There is not a man in the world who doesn’t suffer from anxiety. It varies, some people experience it on a paralyzing level, a physical experience which makes it difficult to move and take action, make decisions. The majority of us experience it on a lower level, but it still dictates our lives, fear does. The first time I experienced a conscious, physical anxiety is when I realized how good I felt before. It was during the time I was writing a book about anxiety. When I was younger I was considered brave, I wasn’t afraid of anything. As a soldier in the army, bullets would fly past me and I didn’t flinch. For me, the anxieties became stronger with the years, and they are still present. At the worst times, the anxiety could make me sink into depression and helplessness.

I see it on a daily basis, patients come to me for therapy and they are not aware of the anxiety which overrules their lives. It starts with the simplest every-day decision making, such as a guy not chatting up a girl because-insert here every type of excuse- she’s out of his league, it’s not his day, etc. These may all be true, but it is the fear of rejection which denies the guy the opportunity to explore this. It can be found in another mundane example, how you invest your money in the bank, never taking a risk or taking a chance, fearing it can go wrong. The anxiety is stronger than the curiosity and sometimes the desire to succeed. It is scarier to fail. Many women have anxieties about sexual intimacy. More than one woman has described to me feeling their spirit exit their body as they were in bed with someone, so as not to feel like they are part of the act. One of the most difficult patients I treated was a lawyer, he led a normative life. Good job, steady girlfriend. One day he started having anxiety attacks, recurring hypochondriac thoughts. He believed he had cancer, degenerative illnesses, anything. It took over his life, he almost lost it. In an indirect way it probably was one of the reasons for his divorce, he became too weak. He had to take medication, and in his case I believe he will always have to take it, in order to live a happy and fulfilled life. I believe that anxiety is the core of all negative human emotions like anger, embarrassment and frustration. It follows us throughout our entire lives, from our childhood until the day we die.

I come from a scientific background, neuroscience, biology, facts. It was when I started studying evolution thoroughly that I really understood that until then I knew nothing. Everything starts from the brain. The amygdala is the part of the brain in which the anxiety is formed, sending the anxious signals to other parts of the brain which are responsible for different functions. As we humans became more aware of our surroundings and existence, we evolved and started to develop more complex characteristics. Although genetics are an inherent part of anxiety and we are born with the potential for fear, we are taught that we acquire it throughout life. This is not true, just look at the animal kingdom as an example, different types of dogs, for example, show different levels of anxiety, some of them bark more, they are more timid and fearful. Their genetics makes them more anxious.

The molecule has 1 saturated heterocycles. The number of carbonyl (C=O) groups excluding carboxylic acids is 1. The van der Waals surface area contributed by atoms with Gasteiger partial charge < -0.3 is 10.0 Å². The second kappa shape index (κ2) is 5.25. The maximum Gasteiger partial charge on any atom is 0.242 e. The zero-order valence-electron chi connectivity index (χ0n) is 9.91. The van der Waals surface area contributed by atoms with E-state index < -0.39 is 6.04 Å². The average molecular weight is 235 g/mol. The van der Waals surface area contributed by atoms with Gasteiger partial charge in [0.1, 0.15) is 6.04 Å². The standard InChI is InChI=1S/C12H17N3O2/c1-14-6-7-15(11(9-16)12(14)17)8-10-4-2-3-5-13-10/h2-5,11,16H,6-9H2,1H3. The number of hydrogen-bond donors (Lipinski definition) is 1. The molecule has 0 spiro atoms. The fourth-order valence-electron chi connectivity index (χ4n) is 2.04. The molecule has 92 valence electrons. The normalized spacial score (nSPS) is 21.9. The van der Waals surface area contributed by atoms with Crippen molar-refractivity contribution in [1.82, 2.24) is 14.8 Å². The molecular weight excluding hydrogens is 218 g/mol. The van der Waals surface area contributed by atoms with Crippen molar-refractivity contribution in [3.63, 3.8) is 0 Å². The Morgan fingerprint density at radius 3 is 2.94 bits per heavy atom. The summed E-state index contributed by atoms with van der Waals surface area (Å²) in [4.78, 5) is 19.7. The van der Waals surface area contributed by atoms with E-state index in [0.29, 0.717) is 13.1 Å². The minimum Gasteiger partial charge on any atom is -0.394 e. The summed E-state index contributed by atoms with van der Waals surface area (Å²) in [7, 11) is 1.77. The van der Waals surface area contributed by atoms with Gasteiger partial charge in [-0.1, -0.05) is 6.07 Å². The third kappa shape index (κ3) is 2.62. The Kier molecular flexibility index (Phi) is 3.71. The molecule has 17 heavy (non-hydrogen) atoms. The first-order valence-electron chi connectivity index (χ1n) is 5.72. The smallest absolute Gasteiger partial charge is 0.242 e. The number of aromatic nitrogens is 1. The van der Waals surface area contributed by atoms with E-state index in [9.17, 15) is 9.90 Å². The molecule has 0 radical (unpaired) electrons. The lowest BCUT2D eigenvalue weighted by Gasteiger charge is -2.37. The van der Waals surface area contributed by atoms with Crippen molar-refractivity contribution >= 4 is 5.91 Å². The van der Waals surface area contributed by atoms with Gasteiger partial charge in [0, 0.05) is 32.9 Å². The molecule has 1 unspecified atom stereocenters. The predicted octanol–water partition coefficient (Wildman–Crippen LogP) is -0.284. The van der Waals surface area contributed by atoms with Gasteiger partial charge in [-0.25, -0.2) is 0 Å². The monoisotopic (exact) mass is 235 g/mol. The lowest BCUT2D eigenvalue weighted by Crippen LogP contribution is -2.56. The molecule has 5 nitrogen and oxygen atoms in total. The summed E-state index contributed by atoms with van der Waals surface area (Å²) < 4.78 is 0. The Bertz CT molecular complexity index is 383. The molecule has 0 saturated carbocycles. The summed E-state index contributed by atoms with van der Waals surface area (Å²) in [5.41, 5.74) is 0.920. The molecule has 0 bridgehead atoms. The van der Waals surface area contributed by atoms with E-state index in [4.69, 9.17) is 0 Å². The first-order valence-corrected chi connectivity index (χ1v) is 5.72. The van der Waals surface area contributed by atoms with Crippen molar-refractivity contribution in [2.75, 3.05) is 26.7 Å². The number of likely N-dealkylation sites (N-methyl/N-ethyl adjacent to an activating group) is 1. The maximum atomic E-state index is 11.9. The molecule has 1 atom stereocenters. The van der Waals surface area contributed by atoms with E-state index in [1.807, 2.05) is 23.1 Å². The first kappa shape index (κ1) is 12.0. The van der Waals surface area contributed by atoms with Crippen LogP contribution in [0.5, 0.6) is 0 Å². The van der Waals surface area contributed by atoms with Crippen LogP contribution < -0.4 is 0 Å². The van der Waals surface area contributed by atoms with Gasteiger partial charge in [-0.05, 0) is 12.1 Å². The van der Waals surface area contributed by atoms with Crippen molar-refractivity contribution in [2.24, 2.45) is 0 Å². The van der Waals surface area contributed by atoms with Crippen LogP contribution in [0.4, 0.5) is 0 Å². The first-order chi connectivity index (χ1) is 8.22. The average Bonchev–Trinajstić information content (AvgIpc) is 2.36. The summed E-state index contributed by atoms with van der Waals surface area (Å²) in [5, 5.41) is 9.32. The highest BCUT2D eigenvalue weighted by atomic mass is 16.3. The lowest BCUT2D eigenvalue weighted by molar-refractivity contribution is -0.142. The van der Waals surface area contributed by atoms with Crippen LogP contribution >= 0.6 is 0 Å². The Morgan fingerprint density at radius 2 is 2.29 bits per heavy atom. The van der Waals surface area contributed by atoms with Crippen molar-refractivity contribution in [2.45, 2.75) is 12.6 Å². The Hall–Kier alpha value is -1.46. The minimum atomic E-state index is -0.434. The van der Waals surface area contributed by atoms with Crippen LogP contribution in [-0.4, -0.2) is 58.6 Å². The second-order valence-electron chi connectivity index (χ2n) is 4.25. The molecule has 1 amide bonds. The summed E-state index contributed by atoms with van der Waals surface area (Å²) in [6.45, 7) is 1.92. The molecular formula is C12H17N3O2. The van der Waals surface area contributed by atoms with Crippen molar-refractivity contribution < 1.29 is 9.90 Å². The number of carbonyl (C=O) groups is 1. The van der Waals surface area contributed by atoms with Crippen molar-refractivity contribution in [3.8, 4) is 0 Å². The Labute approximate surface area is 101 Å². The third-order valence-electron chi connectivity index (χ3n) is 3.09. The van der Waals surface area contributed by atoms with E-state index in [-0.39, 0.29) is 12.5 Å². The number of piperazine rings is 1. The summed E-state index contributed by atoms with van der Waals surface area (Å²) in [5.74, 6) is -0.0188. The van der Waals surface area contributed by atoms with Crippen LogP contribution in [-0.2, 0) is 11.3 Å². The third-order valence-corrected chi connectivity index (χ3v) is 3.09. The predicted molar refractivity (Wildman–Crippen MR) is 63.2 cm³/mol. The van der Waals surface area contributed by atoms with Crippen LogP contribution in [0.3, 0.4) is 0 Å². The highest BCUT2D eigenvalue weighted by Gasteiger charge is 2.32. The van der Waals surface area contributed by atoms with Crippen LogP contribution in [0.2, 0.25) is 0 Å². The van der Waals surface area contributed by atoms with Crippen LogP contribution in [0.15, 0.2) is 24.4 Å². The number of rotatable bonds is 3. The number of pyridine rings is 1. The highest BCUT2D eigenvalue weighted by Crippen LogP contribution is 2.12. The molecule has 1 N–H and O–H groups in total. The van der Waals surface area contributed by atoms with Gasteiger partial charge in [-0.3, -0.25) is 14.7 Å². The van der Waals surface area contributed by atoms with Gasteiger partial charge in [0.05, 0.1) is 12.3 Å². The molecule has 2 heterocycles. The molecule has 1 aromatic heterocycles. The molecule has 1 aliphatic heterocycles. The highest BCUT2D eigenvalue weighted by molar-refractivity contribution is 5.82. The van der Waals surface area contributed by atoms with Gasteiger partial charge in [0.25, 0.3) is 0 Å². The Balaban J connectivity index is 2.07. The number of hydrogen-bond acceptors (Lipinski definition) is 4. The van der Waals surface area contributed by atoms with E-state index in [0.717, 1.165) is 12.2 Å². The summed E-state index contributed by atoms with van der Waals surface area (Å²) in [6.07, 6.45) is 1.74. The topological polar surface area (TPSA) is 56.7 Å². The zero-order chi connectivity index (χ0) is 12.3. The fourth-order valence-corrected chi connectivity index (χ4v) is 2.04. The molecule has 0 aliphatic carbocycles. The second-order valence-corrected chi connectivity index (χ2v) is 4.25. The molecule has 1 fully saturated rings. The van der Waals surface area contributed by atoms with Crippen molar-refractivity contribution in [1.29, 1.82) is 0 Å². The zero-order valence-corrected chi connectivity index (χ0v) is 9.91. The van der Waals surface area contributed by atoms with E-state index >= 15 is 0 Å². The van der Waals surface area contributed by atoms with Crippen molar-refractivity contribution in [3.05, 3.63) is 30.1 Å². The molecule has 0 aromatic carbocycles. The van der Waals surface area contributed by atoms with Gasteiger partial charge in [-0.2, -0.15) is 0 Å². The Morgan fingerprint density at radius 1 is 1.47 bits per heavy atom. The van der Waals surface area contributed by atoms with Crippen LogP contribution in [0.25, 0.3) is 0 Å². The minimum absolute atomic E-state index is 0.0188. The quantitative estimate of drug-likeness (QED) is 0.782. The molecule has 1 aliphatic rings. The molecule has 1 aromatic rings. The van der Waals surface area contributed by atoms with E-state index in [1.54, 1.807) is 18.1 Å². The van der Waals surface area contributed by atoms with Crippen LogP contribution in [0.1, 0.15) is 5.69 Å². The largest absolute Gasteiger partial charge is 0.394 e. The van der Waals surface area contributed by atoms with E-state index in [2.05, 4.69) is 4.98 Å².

What is true is that in this culture of excess that we live in, with the abundance of opportunities and decisions we face daily, this anxiety becomes more present. We want all the options offered to us. The more options we are faced with – the more anxiety we have to deal with. With every decision we make, there is the knowledge that it might not the most optimal one for our ‘survival’, and this makes us anxious. Existential anxiety is still at the very basis of our human emotions and fears. Oftentimes, specific seemingly-trivial anxieties are just manifestations of our existential anxiety.

I have a group of students who I work with on public speaking. It’s amazing; public speaking is the most common fear among people. The reason for this is that in this day and age people grow up in a group environment, public speaking becomes a top priority on how people perceive us and what they might think. Of all the things in the world to be most anxious about, it ends up being speaking in front of a crowd. I see big changes in them after they work on this fear, after they practice confronting it. When someone recognizes these fears and confronts them it becomes much easier to face it, and lessen the hold that anxiety has over us. We all have to face anxieties, constantly, and there is no way to avoid this. There are ways to confront them, though. Positive thinking is a good way to battle these anxieties. It has to be practiced. That’s what I work with, looking at a difficult reality with an optimistic viewpoint, and trying to find realistic ways to deal with it. From experience I can say that whoever deals with their anxieties all the way through, wins. They gain their life back.

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